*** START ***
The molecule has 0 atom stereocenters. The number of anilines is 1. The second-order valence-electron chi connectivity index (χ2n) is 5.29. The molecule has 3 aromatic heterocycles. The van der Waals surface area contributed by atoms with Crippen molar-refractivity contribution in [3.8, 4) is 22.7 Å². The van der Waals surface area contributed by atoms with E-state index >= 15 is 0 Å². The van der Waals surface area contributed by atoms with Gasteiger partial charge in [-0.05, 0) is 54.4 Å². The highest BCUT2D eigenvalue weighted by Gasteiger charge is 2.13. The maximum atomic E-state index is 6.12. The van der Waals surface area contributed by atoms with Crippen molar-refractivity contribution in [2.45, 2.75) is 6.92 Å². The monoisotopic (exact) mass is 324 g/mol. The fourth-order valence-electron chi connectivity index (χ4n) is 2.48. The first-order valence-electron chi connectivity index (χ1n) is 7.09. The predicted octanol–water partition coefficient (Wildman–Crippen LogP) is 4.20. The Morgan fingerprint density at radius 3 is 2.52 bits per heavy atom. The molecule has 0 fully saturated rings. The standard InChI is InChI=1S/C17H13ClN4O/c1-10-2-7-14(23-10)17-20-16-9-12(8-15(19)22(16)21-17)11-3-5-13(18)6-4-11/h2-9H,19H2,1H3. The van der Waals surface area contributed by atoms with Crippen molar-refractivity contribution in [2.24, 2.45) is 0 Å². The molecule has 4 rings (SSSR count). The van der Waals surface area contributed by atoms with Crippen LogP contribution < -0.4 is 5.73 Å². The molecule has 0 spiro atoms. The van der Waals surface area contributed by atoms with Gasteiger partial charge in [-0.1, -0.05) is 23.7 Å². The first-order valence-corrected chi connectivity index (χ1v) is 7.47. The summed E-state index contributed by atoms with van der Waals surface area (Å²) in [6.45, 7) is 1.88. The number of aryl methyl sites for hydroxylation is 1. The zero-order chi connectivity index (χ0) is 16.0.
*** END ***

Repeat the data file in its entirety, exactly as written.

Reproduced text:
The molecule has 0 atom stereocenters. The number of anilines is 1. The second-order valence-electron chi connectivity index (χ2n) is 5.29. The molecule has 3 aromatic heterocycles. The van der Waals surface area contributed by atoms with Crippen molar-refractivity contribution in [3.8, 4) is 22.7 Å². The van der Waals surface area contributed by atoms with E-state index >= 15 is 0 Å². The van der Waals surface area contributed by atoms with Gasteiger partial charge in [-0.05, 0) is 54.4 Å². The highest BCUT2D eigenvalue weighted by Gasteiger charge is 2.13. The maximum atomic E-state index is 6.12. The van der Waals surface area contributed by atoms with Crippen molar-refractivity contribution in [2.45, 2.75) is 6.92 Å². The monoisotopic (exact) mass is 324 g/mol. The fourth-order valence-electron chi connectivity index (χ4n) is 2.48. The first-order valence-electron chi connectivity index (χ1n) is 7.09. The predicted octanol–water partition coefficient (Wildman–Crippen LogP) is 4.20. The Morgan fingerprint density at radius 3 is 2.52 bits per heavy atom. The molecule has 0 fully saturated rings. The standard InChI is InChI=1S/C17H13ClN4O/c1-10-2-7-14(23-10)17-20-16-9-12(8-15(19)22(16)21-17)11-3-5-13(18)6-4-11/h2-9H,19H2,1H3. The van der Waals surface area contributed by atoms with Crippen molar-refractivity contribution in [2.24, 2.45) is 0 Å². The molecule has 4 rings (SSSR count). The van der Waals surface area contributed by atoms with Crippen LogP contribution < -0.4 is 5.73 Å². The molecule has 0 spiro atoms. The van der Waals surface area contributed by atoms with Gasteiger partial charge in [-0.1, -0.05) is 23.7 Å². The first-order valence-corrected chi connectivity index (χ1v) is 7.47. The summed E-state index contributed by atoms with van der Waals surface area (Å²) in [6.45, 7) is 1.88. The number of aryl methyl sites for hydroxylation is 1. The zero-order chi connectivity index (χ0) is 16.0.